“Deputy Secretary Hargan was talking to me about it, and trying to figure out how to help us,” Migoya said. “It still didn’t happen.

“Obviously that was never the intent of the CARES money — that was to make up for lost revenues, but we’re not even close to that,” Migoya said.

When asked about the complaints from Jimenez and Migoya, a HHS spokesperson who would speak only on the condition of anonymity pointed to $20 billion set aside for Phase 3 of the general distribution, which opened for applications Oct.

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The Latest: UK Gives Manchester Deadline to OK Tighter Rules | World News

LONDON — The British government has given the city of Manchester a noon Tuesday deadline to agree to tighter coronavirus measures, as Prime Minister Boris Johnson struggles to impose his plan for localized restrictions on restive regions.

Johnson’s government is resisting a recommendation from its scientific advisory committee for a short “circuit-breaker” lockdown to curb the spread of the coronavirus.

Instead it has adopted a three-tier system for England, with areas classed as medium, high and very high risk. In the top tier, pubs have to close and people are barred from mixing with members of other households.

So far only the Liverpool and Lancashire regions of northwest England have been placed in the highest tier. Nearby Greater Manchester, with a population of almost 3 million, has been holding out for more support for workers and businesses affected by the restrictions.

Greater Manchester Mayor Andy Burnham said if the government imposed the measures, “we would obviously have to accept that decision … But I would say to them at this point are they sure that that is a wise thing to do?”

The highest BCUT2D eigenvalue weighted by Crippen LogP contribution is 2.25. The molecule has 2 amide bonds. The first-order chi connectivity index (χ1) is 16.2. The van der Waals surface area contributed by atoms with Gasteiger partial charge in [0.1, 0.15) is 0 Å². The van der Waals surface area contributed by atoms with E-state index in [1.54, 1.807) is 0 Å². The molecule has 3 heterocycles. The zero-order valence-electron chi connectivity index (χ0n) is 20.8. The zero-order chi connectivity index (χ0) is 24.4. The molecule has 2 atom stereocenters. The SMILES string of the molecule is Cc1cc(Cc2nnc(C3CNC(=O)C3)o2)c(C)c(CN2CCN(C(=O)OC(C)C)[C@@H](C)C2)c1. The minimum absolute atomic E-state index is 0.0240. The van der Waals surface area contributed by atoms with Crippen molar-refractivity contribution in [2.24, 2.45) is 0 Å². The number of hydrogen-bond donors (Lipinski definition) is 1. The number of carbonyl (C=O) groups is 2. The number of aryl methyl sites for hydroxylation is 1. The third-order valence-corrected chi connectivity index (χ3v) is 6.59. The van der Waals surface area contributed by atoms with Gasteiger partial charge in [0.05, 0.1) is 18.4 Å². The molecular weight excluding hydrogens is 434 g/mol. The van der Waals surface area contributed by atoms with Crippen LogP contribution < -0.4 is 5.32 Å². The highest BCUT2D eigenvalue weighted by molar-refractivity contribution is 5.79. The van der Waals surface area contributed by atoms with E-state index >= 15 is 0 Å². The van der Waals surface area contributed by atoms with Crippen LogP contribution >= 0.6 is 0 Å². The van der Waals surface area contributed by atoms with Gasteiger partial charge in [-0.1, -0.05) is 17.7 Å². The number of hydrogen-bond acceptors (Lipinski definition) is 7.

— An angry Trump criticizes disease expert Dr. Fauci, the news media and polls that show him trailing rival Biden in key states 2 weeks before Election Day

— U.K. researchers plan to infect healthy volunteers with the virus to speed the development of a vaccine, a move that is risky but could produce faster results

— Argentina is 5th nation to surpass 1 million cases; 3 others in Latin America near the milestone

— Some progress claimed in Washington’s negotiations for a new coronavirus relief package, but the same core problems remain

— A World Series like no other opens Tuesday night with Major League Baseball relieved to reach the championship of a pandemic-delayed season

Follow all of AP’s coronavirus pandemic coverage at and


LISBON, Portugal — Portugal’s prime minister is backing down from his plan to make the government’s COVID-19 tracing app mandatory.

Prime Minister Antonio Costa said in a television interview that the widely contested move, which was due to be voted on later this week in parliament, required further debate.

Portugal’s Stayaway COVID app has been downloaded 2.3 million times — just over one third of the government’s target.

Costa’s plan for compulsory use was widely criticized as unworkable. Among other complaints, police said the measure was unenforceable, and legal experts said it was unconstitutional.

Parliament is expected on Friday to make the wearing of face masks mandatory outdoors.

BERLIN — A district in Germany’s Alpine southeastern corner is going into a de-facto lockdown Tuesday after reporting well above 200 new cases per 100,000 residents in a week, the highest level in a country that is still in better shape than many others in Europe.

Schools, restaurants and other facilities in the Berchtesgaden district, on the border with Austria, are being closed for 14 days. Hotels there